E-Strategy: The New Game in Town

by. Ron Daly

With tighter regulations, increasing compliance burden and growing pressure to generate fee income, strengthening credit unions’ bottom lines is a serious game. Some credit unions find success by offering “sticky” products and services, such as choice checking accounts and rewards credit cards, to retain members.  Others work to differentiate their products and services to grow business. And there are those who apply keen cost-cutting strategies, such as shifting away from multiple branches and toward technology-driven initiatives like self-service kiosks, or enhancing online marketing while adding more digital delivery channels.

On their own, these approaches can add to income. But for a growing number of credit unions, the strategy that serves as a major economic driver is one that integrates marketing, operations and product development to help gain efficiencies and deepen member relationships: an e-strategy. This involves delivering all financial services remotely via websites, online banking, mobile, digital messaging, and other non-branch options, such as ATMs and shared branches. By maximizing digital communication channels available, credit unions are leveling the playing field to successfully compete with the largest banks.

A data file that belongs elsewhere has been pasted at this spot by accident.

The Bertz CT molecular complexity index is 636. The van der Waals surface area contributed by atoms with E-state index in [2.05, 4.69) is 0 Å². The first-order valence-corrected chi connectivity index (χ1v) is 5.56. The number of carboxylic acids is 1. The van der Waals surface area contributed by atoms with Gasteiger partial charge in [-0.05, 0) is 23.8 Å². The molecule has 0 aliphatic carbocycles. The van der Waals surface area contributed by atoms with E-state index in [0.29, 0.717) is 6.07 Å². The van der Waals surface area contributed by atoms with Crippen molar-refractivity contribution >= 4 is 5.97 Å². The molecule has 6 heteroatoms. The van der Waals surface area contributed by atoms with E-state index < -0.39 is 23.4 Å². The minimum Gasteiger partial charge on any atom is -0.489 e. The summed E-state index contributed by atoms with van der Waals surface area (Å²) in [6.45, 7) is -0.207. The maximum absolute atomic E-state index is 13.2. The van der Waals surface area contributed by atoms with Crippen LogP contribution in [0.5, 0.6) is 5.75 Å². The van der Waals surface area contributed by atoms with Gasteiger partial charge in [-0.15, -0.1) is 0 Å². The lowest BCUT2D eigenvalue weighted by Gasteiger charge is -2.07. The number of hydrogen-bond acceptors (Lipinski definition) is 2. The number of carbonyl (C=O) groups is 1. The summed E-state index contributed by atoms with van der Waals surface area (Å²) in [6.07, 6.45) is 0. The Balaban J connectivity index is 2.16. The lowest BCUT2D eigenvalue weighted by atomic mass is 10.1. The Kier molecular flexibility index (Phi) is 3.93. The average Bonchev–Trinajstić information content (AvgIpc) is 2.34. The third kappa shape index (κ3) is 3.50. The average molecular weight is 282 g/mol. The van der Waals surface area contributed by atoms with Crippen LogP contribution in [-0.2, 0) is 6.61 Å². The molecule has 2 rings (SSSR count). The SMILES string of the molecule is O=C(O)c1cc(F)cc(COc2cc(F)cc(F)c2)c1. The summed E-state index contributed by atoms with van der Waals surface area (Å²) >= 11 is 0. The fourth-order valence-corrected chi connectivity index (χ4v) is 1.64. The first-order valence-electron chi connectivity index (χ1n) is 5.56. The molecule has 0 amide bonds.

Do You Have a Game-Changing Strategy?

Some credit unions worry that applying new technologies may harm personal interaction with members—after all, the branch strategy with lots of member face time has worked well for years. But I wouldn’t dwell on this concern. The fact is that consumers today—especially those between 18 and 44—prefer to handle their financial business on their own terms, when and where they want. Multiple studies show that younger adults prefer face-to-face interaction when making important decisions, such as buying a home or finding the right investment program, but not necessarily for more routine financial needs. They favor the ability to move seamlessly between convenience channels, such as smart phones, laptops, and tablets, to handle most of their financial business.

Others fear that it’s too costly and time-consuming to implement a comprehensive e-strategy program. Not necessarily true. In doing your research, you’ll likely find the payback is quicker than you think—and definitely less costly then maintaining a large network of brick-and-mortar branches.

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